Advertisement

Using the Vector Distance Functions to Evolve Manifolds of Arbitrary Codimension

  • José Gomes
  • Olivier Faugeras
Conference paper
Part of the Lecture Notes in Computer Science 2106 book series (LNCS, volume 2106)

Abstract

We present a novel method for representing and evolving objects of arbitrary dimension. The method, called the Vector Distance Function (VDF) method, uses the vector that connects any point in space to its closest point on the object. It can deal with smooth manifolds with and without boundaries and with shapes of different dimensions. It can be used to evolve such objects according to a variety of motions, including mean curvature. If discontinuous velocity fields are allowed the dimension of the objects can change. The evolution method that we propose guarantees that we stay in the class of VDF’s and therefore that the intrinsic properties of the underlying shapes such as their dimension, curvatures can be read off easily from the VDF and its spatial derivatives at each time instant. The main disadvantage of the method is its redundancy: the size of the representation is always that of the ambient space even though the object we are representing may be of a much lower dimension. This disadvantage is also one of its strengths since it buys us flexibility.

Keywords

Normal Space IEEE Computer Society Smooth Manifold Ambient Space Active Contour Model 
These keywords were added by machine and not by the authors. This process is experimental and the keywords may be updated as the learning algorithm improves.

Preview

Unable to display preview. Download preview PDF.

Unable to display preview. Download preview PDF.

References

  1. 1.
    L. Ambrosio and C. Mantegazza. Curvature and distance function from a manifold. J. Geom. Anal., 1996. To appear.Google Scholar
  2. 2.
    Luigi Ambrosio and Halil M. Soner. Level set approach to mean curvature flow in arbitrary codimension. J. of Diff. Geom., 43:693–737, 1996.MathSciNetzbMATHGoogle Scholar
  3. 3.
    V.I. Arnold. Geometrical Methods in the Theory of Ordinary Differential Equations. Springer-Verlag New York Inc., 1983.zbMATHCrossRefGoogle Scholar
  4. 4.
    M. Bertalmio, G. Sapiro, and G. Randall. Region Tacking on Surfaces Deforming via Level-Sets Methods. In Mads Nielsen, P. Johansen, O.F. Olsen, and J. Weickert, editors, Scale-Space Theories in Computer Vision, volume 1682 of Lecture Notes in Computer Science, pages 58–69. Springer, September 1999.CrossRefGoogle Scholar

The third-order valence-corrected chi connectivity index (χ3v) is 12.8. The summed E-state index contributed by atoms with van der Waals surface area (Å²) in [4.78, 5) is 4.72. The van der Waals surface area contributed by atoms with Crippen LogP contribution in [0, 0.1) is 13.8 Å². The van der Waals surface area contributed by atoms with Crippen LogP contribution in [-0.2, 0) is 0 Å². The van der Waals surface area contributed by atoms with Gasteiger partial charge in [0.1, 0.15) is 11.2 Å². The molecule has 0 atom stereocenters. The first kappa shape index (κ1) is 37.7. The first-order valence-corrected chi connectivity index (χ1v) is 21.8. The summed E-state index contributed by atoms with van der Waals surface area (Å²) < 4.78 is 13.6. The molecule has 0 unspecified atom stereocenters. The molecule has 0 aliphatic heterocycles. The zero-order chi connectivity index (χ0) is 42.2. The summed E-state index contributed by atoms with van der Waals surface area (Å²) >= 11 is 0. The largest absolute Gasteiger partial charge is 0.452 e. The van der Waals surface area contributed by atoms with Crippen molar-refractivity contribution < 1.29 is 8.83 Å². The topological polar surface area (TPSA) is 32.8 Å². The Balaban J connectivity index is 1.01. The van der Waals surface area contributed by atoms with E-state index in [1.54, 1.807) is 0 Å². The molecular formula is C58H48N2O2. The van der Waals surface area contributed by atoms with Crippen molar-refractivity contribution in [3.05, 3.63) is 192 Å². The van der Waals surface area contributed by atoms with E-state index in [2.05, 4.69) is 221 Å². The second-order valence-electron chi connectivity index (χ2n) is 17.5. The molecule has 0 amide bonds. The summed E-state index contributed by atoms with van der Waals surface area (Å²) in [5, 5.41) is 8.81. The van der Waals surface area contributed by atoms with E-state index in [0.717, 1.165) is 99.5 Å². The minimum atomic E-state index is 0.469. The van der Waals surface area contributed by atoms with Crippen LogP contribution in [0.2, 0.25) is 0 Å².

5. 5.
    Paul Burchard, Li-Tien Cheng, Barry Merriman, and Stanley Osher. Motion of curves in three spatial dimensions using a level set approach. Technical report, Department of Mathematics, University of California Los Angeles, September 2000.Google Scholar
  6. 6.
    V. Caselles, R. Kimmel, and G. Sapiro. Geodesic active contours. In Proceedings of the 5th International Conference on Computer Vision, pages 694–699, Boston, MA, June 1995. IEEE Computer Society, IEEE Computer Society Press.Google Scholar
  7. 7.
    Y.G. Chen, Y. Giga, and S. Goto. Uniqueness and existence of viscosity solutions of generalized mean curvature flow equations. J. Differential Geometry, 33:749–786, 1991.MathSciNetzbMATHGoogle Scholar
  8. 8.
    M.P. DoCarmo. Riemannian Geometry. Birkhäuser, 1992.Google Scholar
  9. 9.
    L.C. Evans. Partial Differential Equations, volume 19 of Graduate Studies in Mathematics. American Mathematical Society, 1998.Google Scholar
  10. 10.
    M. Gage and R.S. Hamilton. The heat equation shrinking convex plane curves. J. of Differential Geometry, 23:69–96, 1986.MathSciNetzbMATHGoogle Scholar
  11. 11.
    J. Gomes and O. Faugeras. Shape representation as the intersection of n-k hypersurfaces. Technical Report 4011, INRIA, 2000.Google Scholar
  12. 12.
    M. Grayson. The heat equation shrinks embedded plane curves to round points. J. of Differential Geometry, 26:285–314, 1987.MathSciNetzbMATHGoogle Scholar
  13. 14.
    M. Kass, A. Witkin, and D. Terzopoulos. SNAKES: Active contour models. The International Journal of Computer Vision, 1:321–332, January 1988.CrossRefGoogle Scholar
  14. 15.
    S. Kichenassamy, A. Kumar, P. Olver, A. Tannenbaum, and A. Yezzi. Gradient flows and geometric active contour models. In Proceedings of the 5th International Conference on Computer Vision, Boston, MA, June 1995. IEEE Computer Society, IEEE Computer Society Press.Google Scholar
  15. 16.
    S. Osher and J. Sethian. Fronts propagating with curvature dependent speed: algorithms based on the Hamilton-Jacobi formulation. Journal of Computational Physics, 79:12–49, 1988.MathSciNetzbMATHCrossRefGoogle Scholar
  16. 17.
    S.J. Ruuth, B. Merriman, J. Xin, and S. Osher. Difusion-Generated Motion by Mean Curvature for filaments. Technical Report 98-47, UCLA Computational and Applied Mathematics Reports, November 1998.Google Scholar
  17. 18.
    S.J. Ruuth, B. Merriman, and S. Osher. A fixed grid method for capturing the motion of self-intersecting interfaces and related pdes. Technical Report 99-22, UCLA Computational and Applied Mathematics Reports, July 1999.Google Scholar
  18. 19.
    Michael Spivak. A Comprehensive Introduction to Differential Geometry, volume I-V. Publish or Perish, Berkeley, CA, 1979. Second edition.Google Scholar
  19. 20.
    J. Steinhoff, M. Fan, and L. Wang. A new eulerian method for the computation of propagating short acoustic and electromagnetic pulses. Journal of Computational Physics, 157:683–706, 2000.MathSciNetzbMATHCrossRefGoogle Scholar

Copyright information

© Springer-Verlag Berlin Heidelberg 2001

Authors and Affiliations

  • José Gomes
    • 1
  • Olivier Faugeras
    • 2
  1. 1.I.B.M Watson Research CenterNew YorkUSA
  2. 2.I.N.R.I.A Sophia Antipolis, France and M.I.TBostonUSA

Personalised recommendations